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He heard the locker slam beside him, wincing reflexively and turning away from the sound. A forearm across his face covered the words written there and he hurried quickly down the corridor, away from whoever had made the noise, away from any threat. The choir room was to his right and he dashed in, closing the door behind him and dropping his bag beside the piano.

'Breathe,' he whispered. The word echoed back to him in the empty room. 'Breathe.'

Panic attacks like these were becoming more frequent, he knew. Due to his father's recent comments, he'd made a direct correlation between them and the growing size of the words that covered his body.






He turned his head at the sound of his name, drawing his arms around his chest and curling into himself. He relaxed only slightly when he was it was his brother. 'Finn,' he breathed.

'What are you doing? You look strung out.'

Finn didn't have the Labels plastered on across his face. Not like Kurt did. His were words of praise, of popular.




There was only one mar, a small word that curled its way from just below his ear to his collarbone. Frankenteen. The boy ran his thumb along it, obscuring it from view in a well-practiced motion.

Kurt shook his head. 'It's nothing.'

'No, it's not nothing, Kurt.'

He had to give him one thing: Finn could be perceptive. He sighed. 'You're right. But there's nothing you can do. It's my fight.'

'You don't have to do this alone,' Finn said, but his words were just words, and Kurt knew that. No matter what happened, no matter what he said, his stepbrother would try, but he could never control the bullies, never remove the hurt, never fully heal the angry words scarred across his face.

He stood up, grabbing his bag and slinging it over his shoulder. Empty, the choir room was a solace. With Finn there, it seemed crowded and suffocating. 'I'm going to grab some lunch before classes start again,' he murmured and slipped out the door, hiding his face behind his hand.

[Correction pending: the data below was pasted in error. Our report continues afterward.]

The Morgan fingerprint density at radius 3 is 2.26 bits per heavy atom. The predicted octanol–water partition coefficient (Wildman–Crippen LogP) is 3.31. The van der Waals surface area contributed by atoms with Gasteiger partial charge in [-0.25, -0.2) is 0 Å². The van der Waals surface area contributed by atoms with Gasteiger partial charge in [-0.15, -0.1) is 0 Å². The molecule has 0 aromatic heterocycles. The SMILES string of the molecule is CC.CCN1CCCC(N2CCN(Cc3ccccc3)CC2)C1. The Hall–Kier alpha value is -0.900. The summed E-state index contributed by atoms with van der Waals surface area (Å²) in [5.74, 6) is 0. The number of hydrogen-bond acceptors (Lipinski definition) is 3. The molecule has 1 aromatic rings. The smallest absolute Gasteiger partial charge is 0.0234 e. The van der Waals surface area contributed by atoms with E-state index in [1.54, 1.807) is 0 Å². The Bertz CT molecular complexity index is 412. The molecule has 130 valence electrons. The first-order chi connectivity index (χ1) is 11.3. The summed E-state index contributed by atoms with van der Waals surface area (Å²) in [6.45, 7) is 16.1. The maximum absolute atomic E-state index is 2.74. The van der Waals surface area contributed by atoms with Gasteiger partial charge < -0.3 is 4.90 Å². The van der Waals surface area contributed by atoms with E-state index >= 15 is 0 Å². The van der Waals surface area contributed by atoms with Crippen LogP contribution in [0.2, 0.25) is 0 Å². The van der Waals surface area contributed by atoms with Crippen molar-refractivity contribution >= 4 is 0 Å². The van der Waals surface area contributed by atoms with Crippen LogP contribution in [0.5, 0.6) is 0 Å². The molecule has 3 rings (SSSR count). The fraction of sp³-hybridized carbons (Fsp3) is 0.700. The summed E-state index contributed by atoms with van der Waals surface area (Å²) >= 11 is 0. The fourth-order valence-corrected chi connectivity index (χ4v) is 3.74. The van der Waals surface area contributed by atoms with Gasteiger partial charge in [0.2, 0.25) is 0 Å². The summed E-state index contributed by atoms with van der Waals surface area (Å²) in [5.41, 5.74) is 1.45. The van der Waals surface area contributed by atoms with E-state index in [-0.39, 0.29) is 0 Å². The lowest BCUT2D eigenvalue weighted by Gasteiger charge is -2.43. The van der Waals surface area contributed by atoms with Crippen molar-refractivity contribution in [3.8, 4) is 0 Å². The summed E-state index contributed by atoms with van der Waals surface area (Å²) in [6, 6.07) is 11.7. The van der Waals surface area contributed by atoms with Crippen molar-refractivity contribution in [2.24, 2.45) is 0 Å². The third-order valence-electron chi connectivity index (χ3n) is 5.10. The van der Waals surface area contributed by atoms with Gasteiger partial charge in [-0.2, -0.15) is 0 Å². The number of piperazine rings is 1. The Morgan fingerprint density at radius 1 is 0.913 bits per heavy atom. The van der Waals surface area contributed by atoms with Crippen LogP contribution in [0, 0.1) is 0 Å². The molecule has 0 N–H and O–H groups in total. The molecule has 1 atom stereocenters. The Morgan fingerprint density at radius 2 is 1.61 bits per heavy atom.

From his first day at high school, Kurt knew his life would be different from the other kids. They could go about their day, sitting with those that shared their Labels, never straying from their stereotype. The popular kids would wear theirs with pride, like badges, for the world to see and look up to.






Those on the fringe could perhaps hide the negative marks beneath strategically placed items of clothing or a thin layer of make up, revealing only those they liked.

BUt didn't have any marks he liked. Not ones that people could see, anyway. Oh his chest, just over his heart was a small word. It was one of the few he treasured. Sometimes it grew or shrank, but since his mother died, it had stayed relatively the same.


He knew his father loved him, and Finn too, to a degree. Even Finn's mom, Carole, harbored some kind of emotional attachment to Kurt. But since his mother died, the only person who really dared speak the words to him was his father.

And so the word remained small, hidden away from sight. Sometimes, Kurt wished he could show it to the world. But when others walked around with their own phrases of love marked across their faces or throat, large and easily visible, he couldn't bear to hear the laughs and deal with the humiliation.